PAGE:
"Lisa's Substitute" is a delightful and truly underrated episode that shows the contrasting lives of the two oldest Simpsons children, and has both of them, in the end, learning a valuable life lesson. This episode consists of one major plotline, showing Lisa's experiences with an illuminating substitute teacher named Mr. Bergstrom, and a smaller subplot, showing Bart running for class president. The Bart subplot comprises much of the comic relief of this episode.
In this particular subplot, we see Bart running versus Martin Prince - the class genius - for the coveted title of class president. Because of his ebullient attitude and increasing popularity, Bart feels that he is surely going to win the title of class president, much to the dismay of his teacher, Ms. Krabappel. It turns out however, that during the election, only two people bother to vote: Martin Prince and Wendell. Bart loses the election that was assuredly his. This can be easily compared to the Dewey-Truman election of 1948, in which many people believed Dewey to be a lock for the presidency. The Chicago Tribune even declared on its front page: "Dewey Defeats Truman!", before the official word was ever in. Perhaps Bart learned from this experience that one can never be too sure of a "sure thing". Which just goes to show you, those who do not learn from history, are doomed to repeat it.
The main plotline of this episode follows Lisa Simpson as her teacher, Ms. Hoover, becomes ill, and requires a substitute teacher, named Mr. Bergstrom. This plot is not merely played out for laughs; instead, it shows just how much heart this comedic show can have. In my opinion, Lisa Simpson is one of the most underrated characters on all of television today; to me, her character represents the undervalued and underappreciated souls in society, a role of which some people - myself included - can truly relate to. In this episode, Mr. Bergstrom is a nurturing and caring teacher, who tries as best as he can to get all of his students - especially Lisa - to reach their full potential. He does not merely teach his students; no, he engages them; he brings books and history to life, incorporates song into the learning process, and makes school and learning better for all of his pupils. Mr. Bergstrom especially touches Lisa's heart; in my opinion, this is because she has never been encouraged to reach her full potential - which, undoubtedly, is very great - by any of the adult figures around her. Mr. Bergstrom make Lisa feel as though she is indeed something special; which, of course, she most certainly is. She not only keenly observes and comments and the world around her, but she also does not fall prey to the many fads and trends around her, rendering her my favorite character on the Simpsons. This episode helps to put Lisa in the spotlight, and show her full potential, rather then putting her in the background, again. One of my favorite scenes in this episode is when Lisa, Homer, and Mr. Bergstrom are at the museum. This scene shows the importance of having a strong male role model in a young girl's life, especially when her father is not up to the task of fulfilling that role. In one of the most heart-wrenching scenes in all of the Simpsons history, Lisa goes to the train station to meet and talk to Mr. Bergstrom before he leaves for his next substitute teaching job. Before he leaves, he hands Lisa a note. When she opens it, it is revealed that the note says: "You are Lisa Simpson".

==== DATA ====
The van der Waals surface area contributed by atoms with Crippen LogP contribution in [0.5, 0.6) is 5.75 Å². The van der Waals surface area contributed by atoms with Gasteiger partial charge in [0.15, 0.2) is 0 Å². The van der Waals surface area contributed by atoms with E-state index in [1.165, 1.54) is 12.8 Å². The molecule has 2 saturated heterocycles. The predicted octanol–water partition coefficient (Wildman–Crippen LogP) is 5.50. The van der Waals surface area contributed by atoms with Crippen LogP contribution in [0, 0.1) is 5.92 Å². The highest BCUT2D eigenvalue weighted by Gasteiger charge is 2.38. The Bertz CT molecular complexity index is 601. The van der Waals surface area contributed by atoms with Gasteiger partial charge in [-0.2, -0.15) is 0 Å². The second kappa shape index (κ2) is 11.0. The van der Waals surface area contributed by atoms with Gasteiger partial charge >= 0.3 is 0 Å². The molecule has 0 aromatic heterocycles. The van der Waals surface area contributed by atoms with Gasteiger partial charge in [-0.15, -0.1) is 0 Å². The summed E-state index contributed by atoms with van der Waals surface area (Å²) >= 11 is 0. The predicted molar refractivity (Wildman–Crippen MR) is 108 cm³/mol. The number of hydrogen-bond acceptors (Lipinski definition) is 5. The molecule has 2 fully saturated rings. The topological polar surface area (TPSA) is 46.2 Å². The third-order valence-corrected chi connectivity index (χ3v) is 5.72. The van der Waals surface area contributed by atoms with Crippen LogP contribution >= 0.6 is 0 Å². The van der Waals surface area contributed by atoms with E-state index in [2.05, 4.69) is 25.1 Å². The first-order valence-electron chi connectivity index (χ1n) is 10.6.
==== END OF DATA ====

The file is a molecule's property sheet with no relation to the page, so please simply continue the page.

"Lisa's Substitute" ends with Homer consoling both of his downtrodden children: Bart is sad because he lost the election that he was sure to lose; and Lisa was upset because Mr. Bergstrom had left, possibly for forever. Even though Homer and Lisa had just had a large fight that consisted of Lisa calling her father a baboon, Homer puts that aside to console his daughter and be there for her when she needed him most. This moment truly shows that Homer is not such a bad parent all the time, and has his good moments as well.
This episode is truly great not just for the laughs it provides with Bart's class president subplot, but also with many of the great life lessons it provides. In addition to the ones mentioned in my review above, "Lisa's Substitute" does a great job of spelling out a few more invaluable life lessons. One such lesson is the importance of not caring what other people think. This can be seen in the scene where some of Mr. Bergstrom's lesser students draw a mean-spirited picture of him, and calling him names. Instead of being hurt by this cruel endeavor, Mr. Bergstrom laughs it off. This lesson also relays the message that it is truly not the worst thing in the world if you do not fit in; you just need to remember who you are (I.e., "You are Lisa Simpson), and stay true to yourself. "Lisa's Substitute" also shows how much impact a truly great teacher can make on your life. Mr. Bergstrom, a truly great teacher, showed Lisa just how wonderful a person she is, and helped her to belief in herself, even when nobody else does. This episode truly touched my heart, and I sincerely hope that it touched yours as well.
Some may argue that since this episode is not brimming with humor and jokes, that it is not worth watching. I however, could not disagree more; I find that several of my favorite Simpsons episodes are more serious ones that deal with real problems that face real families in today's society. This wonderful episode simply furthers my opinion that a great show like the Simpsons does not need to be stuffed with laughs in order to make a truly great and unforgettable episode. I recommend "Lisa's Substitute" for anyone looking for not only a few laughs expected of a show like "The Simpsons", but also for a few touching moments that give this show its heart and soul.